Blended retirement system won't harm retirees or force

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Blended retirement system won't harm retirees or force

by: Tom Philpott | .
Special to Stars and Stripes | .
published: February 10, 2017

A new study commissioned by the Marine Corps concludes that the new Blended Retirement System (BRS) won’t endanger force retention under any reasonable set of economic and behavioral assumptions.

It also suggests that young career-minded servicemembers who opt into the BRS, to get government-matching of their Thrift Savings Plan contributions, will still have potential career retirement benefits that most civilian peers would envy.

As the Defense Department last week launched a new BRS “Opt-In Course” to educate members being offered the chance in 2018 to choose the BRS, the think tank CNA released a report on how the plan would affect Marine Corps force objectives as well as the lifetime take-home income of career personnel.

The report has a 17-word title, 10 co-authors and can be read online.

Two of its authors are retired Marine Col. Jeffery Peterson, CNA’s research team leader for fleet manpower operations, and Dr. Ann Parcell, a principal research scientist for the CNA manpower team. In a phone interview, they discussed why the BRS won’t harm the force, or plan participants if they are young enough when they shift to the BRS and if they commit to steady TSP contributions.

“This is a good news story,” said Peterson. He said he had concerns when the CNA study began that the Military Compensation and Retirement Modernization Commission, which designed the BRS, might have used some unrealistic projections of member behavior or growth of TSP savings overtime.

“I was a little skeptical when we started varying a lot of assumptions. I thought we might find some very different things could play out” on changing personal discount rates, opt-in rates, contribution rates or return on investments.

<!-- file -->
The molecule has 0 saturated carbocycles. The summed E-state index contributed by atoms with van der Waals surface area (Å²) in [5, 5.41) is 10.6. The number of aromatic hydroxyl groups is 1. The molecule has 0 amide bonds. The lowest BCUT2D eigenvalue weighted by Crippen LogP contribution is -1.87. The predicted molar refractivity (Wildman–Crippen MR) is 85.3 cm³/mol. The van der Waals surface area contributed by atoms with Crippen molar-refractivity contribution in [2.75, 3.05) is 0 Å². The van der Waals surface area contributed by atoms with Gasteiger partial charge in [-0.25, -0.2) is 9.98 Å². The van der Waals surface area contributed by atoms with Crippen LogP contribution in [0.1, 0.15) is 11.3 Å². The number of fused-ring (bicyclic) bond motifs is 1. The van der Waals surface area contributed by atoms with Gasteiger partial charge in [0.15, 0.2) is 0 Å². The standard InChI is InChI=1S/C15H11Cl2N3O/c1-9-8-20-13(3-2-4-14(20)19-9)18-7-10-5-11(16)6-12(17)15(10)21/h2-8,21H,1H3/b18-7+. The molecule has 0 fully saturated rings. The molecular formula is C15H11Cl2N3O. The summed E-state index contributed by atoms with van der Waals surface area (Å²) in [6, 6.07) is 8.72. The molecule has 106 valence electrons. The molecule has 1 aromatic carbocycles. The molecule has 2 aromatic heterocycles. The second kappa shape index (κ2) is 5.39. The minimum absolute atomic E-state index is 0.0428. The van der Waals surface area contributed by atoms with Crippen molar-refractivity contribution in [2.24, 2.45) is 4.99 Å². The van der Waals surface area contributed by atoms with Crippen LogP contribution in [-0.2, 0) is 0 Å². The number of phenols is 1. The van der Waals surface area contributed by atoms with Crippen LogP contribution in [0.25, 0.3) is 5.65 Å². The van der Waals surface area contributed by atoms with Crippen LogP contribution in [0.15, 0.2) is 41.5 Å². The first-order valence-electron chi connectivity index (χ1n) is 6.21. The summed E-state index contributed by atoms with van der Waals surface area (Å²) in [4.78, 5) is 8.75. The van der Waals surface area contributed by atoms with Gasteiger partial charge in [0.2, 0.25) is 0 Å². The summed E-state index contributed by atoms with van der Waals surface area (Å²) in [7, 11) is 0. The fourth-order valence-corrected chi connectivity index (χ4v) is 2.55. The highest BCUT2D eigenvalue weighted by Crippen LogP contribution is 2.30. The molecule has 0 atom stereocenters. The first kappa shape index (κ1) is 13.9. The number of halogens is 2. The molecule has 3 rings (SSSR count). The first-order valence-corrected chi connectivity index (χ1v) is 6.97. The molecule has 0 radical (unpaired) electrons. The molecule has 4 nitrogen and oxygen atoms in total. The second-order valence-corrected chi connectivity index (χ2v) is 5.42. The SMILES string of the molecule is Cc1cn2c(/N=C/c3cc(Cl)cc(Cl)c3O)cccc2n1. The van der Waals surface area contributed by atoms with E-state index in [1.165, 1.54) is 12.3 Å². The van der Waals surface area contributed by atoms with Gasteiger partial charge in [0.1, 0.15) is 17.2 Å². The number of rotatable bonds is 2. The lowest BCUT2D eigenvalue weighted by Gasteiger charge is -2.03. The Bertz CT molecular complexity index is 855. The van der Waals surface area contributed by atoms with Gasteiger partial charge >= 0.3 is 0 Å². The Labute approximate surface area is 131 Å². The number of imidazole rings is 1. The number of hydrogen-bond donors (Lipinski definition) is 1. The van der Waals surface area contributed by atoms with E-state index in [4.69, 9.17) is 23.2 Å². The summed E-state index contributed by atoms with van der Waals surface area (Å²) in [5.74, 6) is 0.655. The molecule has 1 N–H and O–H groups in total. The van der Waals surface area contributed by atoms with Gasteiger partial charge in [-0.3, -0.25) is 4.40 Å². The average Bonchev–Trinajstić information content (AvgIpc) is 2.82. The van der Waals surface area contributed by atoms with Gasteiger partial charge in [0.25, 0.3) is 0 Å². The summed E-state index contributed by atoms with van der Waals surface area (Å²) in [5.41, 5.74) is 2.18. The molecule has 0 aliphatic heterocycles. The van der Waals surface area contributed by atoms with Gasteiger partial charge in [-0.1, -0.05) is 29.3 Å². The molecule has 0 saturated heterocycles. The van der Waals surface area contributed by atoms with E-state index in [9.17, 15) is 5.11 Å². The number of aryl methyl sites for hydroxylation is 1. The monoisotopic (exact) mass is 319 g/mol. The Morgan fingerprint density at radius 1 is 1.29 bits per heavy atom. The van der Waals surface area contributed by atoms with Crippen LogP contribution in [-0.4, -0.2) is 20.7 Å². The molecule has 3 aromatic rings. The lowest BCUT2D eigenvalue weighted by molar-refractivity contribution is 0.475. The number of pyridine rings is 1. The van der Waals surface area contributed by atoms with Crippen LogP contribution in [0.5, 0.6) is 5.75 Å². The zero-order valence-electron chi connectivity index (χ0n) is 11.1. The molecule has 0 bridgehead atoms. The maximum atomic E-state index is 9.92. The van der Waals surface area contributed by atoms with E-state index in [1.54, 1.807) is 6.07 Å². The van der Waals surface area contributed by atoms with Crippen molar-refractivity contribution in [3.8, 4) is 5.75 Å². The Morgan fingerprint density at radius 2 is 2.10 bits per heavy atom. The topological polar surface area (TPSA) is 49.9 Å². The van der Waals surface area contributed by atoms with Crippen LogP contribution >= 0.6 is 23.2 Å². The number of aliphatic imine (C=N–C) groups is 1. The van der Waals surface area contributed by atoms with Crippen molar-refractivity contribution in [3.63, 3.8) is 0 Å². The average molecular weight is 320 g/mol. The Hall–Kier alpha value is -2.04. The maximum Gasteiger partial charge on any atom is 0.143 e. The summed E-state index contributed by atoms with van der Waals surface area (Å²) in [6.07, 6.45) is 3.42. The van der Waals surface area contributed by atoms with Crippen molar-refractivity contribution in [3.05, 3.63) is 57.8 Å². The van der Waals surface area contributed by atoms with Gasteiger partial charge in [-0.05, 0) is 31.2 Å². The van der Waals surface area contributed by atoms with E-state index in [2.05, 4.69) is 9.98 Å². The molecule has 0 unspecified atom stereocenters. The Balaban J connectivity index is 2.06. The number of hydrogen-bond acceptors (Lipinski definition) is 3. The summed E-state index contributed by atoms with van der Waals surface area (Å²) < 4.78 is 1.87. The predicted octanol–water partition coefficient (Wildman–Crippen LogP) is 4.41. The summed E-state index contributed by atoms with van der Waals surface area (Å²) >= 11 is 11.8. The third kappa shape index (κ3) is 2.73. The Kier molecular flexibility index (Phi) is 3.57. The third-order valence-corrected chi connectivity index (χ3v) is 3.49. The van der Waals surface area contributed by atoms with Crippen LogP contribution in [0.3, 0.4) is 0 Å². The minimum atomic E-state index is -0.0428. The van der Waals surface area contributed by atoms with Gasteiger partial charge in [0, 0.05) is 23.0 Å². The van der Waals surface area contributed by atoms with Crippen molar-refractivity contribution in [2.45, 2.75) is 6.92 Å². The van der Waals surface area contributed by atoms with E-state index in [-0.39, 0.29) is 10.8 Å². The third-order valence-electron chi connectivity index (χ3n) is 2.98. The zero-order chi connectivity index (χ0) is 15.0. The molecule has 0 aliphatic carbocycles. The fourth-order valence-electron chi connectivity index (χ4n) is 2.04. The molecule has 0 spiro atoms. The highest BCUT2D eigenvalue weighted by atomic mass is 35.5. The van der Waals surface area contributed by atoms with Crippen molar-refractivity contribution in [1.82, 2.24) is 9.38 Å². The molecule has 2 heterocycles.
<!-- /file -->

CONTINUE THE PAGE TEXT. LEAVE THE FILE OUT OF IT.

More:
“What we found was, under a wide range of assumptions, their results appear to be pretty stable [and will] keep force profiles looking like they are,” said Peterson. So “if that was the goal, then they found a formula that accomplished it.”

Under the BRS, careerists who serve 20 years or more receive 20 percent less in lifetime annuities. But the government will match member contributions to the Thrift Savings Plan (TSP) of up to 5 percent of basic pay. And between the 8th and 12th year of service, the BRS offers a continuation payment equal to at least two-and-a-half months’ basic pay for active duty or a month’s basic pay to drilling Reserve members, if they agree to serve four more years.

The commission sold its plan to Congress arguing the unfairness of legacy retirement, which provides no government benefit if members leave short of 20 years. Under the BRS, participants leave with an enhanced TSP that can be rolled into civilian employer 401(k) plans, or they can stay in and see TSP contributions and investment earnings accrue to produce separate income streams later in life.

Though BRS retirees will draw less in retired pay and can’t access TSP balances before age 59 ½ without penalty, CNA notes that banks or insurance firms likely will offer retirees an income stream, payable against TSP accounts, that could replace some or all of reduced retired pay during post-military careers.

“There is a way for households to smooth their income,” Parcell said, “especially with income that’s promised in the future in a TSP. … There are markets out there where you can actually leverage what may be coming to you [and] mitigate, potentially, the retirement shortfall under the new system,” she said.

The 2015 commission had estimated that the BRS would save the military about $1.8 billion a year in retirement costs by having participants rely on financial markets, and not the government, to grow a portion of their retirement package.